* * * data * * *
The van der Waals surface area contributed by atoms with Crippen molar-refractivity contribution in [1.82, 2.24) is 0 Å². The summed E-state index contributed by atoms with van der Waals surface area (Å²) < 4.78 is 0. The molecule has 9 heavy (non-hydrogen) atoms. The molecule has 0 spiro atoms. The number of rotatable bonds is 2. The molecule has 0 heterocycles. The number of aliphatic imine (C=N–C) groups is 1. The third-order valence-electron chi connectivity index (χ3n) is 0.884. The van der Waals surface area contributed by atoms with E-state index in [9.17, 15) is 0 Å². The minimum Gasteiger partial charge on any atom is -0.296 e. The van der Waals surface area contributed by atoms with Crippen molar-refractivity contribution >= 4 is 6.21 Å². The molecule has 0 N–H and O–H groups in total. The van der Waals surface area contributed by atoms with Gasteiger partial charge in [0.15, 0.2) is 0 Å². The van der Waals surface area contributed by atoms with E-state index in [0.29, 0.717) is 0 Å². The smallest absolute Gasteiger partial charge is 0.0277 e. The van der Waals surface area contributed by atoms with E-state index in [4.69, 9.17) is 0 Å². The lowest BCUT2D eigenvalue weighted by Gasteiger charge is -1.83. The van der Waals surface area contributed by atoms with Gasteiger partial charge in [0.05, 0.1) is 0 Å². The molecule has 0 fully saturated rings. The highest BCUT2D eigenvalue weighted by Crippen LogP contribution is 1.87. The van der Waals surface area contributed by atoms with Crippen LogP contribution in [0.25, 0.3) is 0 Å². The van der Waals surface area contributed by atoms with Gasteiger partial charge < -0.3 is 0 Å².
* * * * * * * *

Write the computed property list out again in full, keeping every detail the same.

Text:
The van der Waals surface area contributed by atoms with Crippen molar-refractivity contribution in [1.82, 2.24) is 0 Å². The summed E-state index contributed by atoms with van der Waals surface area (Å²) < 4.78 is 0. The molecule has 9 heavy (non-hydrogen) atoms. The molecule has 0 spiro atoms. The number of rotatable bonds is 2. The molecule has 0 heterocycles. The number of aliphatic imine (C=N–C) groups is 1. The third-order valence-electron chi connectivity index (χ3n) is 0.884. The van der Waals surface area contributed by atoms with E-state index in [9.17, 15) is 0 Å². The minimum Gasteiger partial charge on any atom is -0.296 e. The van der Waals surface area contributed by atoms with Crippen molar-refractivity contribution >= 4 is 6.21 Å². The molecule has 0 N–H and O–H groups in total. The van der Waals surface area contributed by atoms with Gasteiger partial charge in [0.15, 0.2) is 0 Å². The van der Waals surface area contributed by atoms with E-state index in [0.29, 0.717) is 0 Å². The smallest absolute Gasteiger partial charge is 0.0277 e. The van der Waals surface area contributed by atoms with E-state index in [4.69, 9.17) is 0 Å². The lowest BCUT2D eigenvalue weighted by Gasteiger charge is -1.83. The van der Waals surface area contributed by atoms with Gasteiger partial charge in [0.05, 0.1) is 0 Å². The molecule has 0 fully saturated rings. The highest BCUT2D eigenvalue weighted by Crippen LogP contribution is 1.87. The van der Waals surface area contributed by atoms with Crippen LogP contribution in [0.25, 0.3) is 0 Å². The van der Waals surface area contributed by atoms with Gasteiger partial charge < -0.3 is 0 Å².